Pandora’s Boxes

A PAIR OF SCIENTISTS, sporting white clean-suits complete with helmets and face masks, approach a prefab agricultural greenhouse in a clearing at Duke University’s Research Forest. Inside are two long rows of wooden boxes the size of large horse troughs, which hold samples of the natural world that surrounds them—the pine groves and rhododendron thickets of North Carolina’s piedmont, which at this moment are alive with bird song.

Looking a lot like the government bad guys in E.T., the two men cautiously hover over a row of boxes containing native sedges, water grasses, and Zebra fish to spray a fine mist of silver nanoparticles over them. Their goal: to investigate how the world inside the boxes is altered by these essentially invisible and notoriously unpredictable particles.

The researchers are part of a multidisciplinary coalition of scientists from Duke, Stanford, Carnegie Mellon, Howard, Virginia Tech, and the University of Kentucky, headquartered at Duke’s Center for the Environmental Implications of NanoTechnology (CEINT), that represents one of the most comprehensive efforts yet to measure how nanoparticles affect ecosystems and biological systems.

So far the questions about whether nanoparticles are an environmental risk outnumber the answers, which is why the Duke scientists take the precaution of wearing clean-suits while dosing the boxes—no one’s sure what exposure to a high concentration of nanoparticles might do. Among the few things we do know about them are that they sail past the blood-brain barrier and can harm the nervous systems of some animals.

The regulation of nanoparticles has been recommended for more than a decade, but there’s no agreement on exactly how to do it. Meanwhile, the lid has already been lifted on nanotechnology. The use of man-made nanoparticles has spread into almost every area of our lives: food, clothing, medicine, shampoo, toothpaste, sunscreen, and thousands of other products.

Regulatory structures, both here and abroad, are completely unprepared for this onslaught of nanoproducts, because nanoparticles don’t fit into traditional regulatory categories. Additionally, companies often shield details about them by labeling them “proprietary”; they’re difficult to detect; we don’t have protocols for judging their effects; and we haven’t even developed the right tools for tracking them. If nanotechnology and its uses represent a frontier of sorts, it’s not simply the Wild West—it’s the Chaotic, Undiscovered, Uncontrollable West.

And yet, when I visit the boxes on a warm spring day filled with the buzzing of dragonflies and the plaintive call of mourning doves, they look perfectly benign and could easily be mistaken for a container garden. But there are hints that more is going on: each “mesocosm” (a middle ground between microcosm and macrocosm) is studded with probes and sensors that continually transmit data to CEINT’s central computer.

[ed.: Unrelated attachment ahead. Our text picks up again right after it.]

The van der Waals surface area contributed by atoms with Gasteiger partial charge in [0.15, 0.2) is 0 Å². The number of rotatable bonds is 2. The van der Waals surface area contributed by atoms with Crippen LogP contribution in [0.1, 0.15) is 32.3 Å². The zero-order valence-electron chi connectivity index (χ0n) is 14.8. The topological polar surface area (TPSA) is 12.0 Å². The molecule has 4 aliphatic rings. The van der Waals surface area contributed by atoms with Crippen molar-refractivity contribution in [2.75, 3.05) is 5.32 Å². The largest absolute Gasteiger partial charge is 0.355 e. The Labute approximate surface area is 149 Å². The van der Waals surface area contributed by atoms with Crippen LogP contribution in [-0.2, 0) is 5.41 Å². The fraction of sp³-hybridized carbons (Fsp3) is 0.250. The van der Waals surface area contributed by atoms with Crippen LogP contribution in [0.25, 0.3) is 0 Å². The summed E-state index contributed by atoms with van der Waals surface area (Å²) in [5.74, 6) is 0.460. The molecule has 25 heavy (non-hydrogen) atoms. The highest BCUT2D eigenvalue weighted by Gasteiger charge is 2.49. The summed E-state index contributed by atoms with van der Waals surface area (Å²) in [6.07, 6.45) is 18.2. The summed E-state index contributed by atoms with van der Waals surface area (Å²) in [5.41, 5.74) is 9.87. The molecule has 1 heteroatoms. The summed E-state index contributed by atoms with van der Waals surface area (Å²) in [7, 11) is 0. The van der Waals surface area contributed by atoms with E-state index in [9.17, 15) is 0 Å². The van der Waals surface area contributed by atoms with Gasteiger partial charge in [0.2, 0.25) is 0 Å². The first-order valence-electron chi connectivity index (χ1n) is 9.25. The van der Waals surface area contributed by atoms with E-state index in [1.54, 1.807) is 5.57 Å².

As I instinctively squint my eyes to try and locate evidence of the silver nanoparticles inside each box, I realize I might as well be staring down at these research gardens from another arm of the galaxy. The scale of these two worlds is so disparate that my senses are destined to fail me.

AS WITH MANY THINGS that are invisible and difficult to understand—think subatomic particles such as the Higgs boson, muons, gluons, or quarks—any discussion of nanoparticles quickly shifts into the realm of metaphor and analogy. People working in nanoscience seem to try to outdo each other with folksy explanations: Looking for a nanoparticle is like looking for a needle in the Grand Canyon when the canyon is filled with straw. If a nanoparticle were the size of a football, an actual football would be the size of New Zealand. A million nanoparticles could squeeze onto the period at the end of this sentence.

But what is a nanoparticle? The very simplest explanation is that a nanoparticle is a very small object. It can consist of any bit of matter—carbon, silver, gold, titanium dioxide, pretty much anything you can imagine—that exists on the scale of nanometers. One nanometer equals one-billionth of a meter. A nanoparticle may range in size from one nanometer to one hundred nanometers, although the upper boundary remains a matter of debate among scientists.

Nanoparticles exist in nature, but they can also be manufactured. One way is top-down: grinding up things that are big until they are really, really small, an approach used in nanolithography for electronics. Or you can make them from the bottom up, following instructions that read like a chemistry textbook: mixing one chemical with another by pyrolysis (heating a material in a partial vacuum), or with electrolysis (running a current through a liquid), or by other means.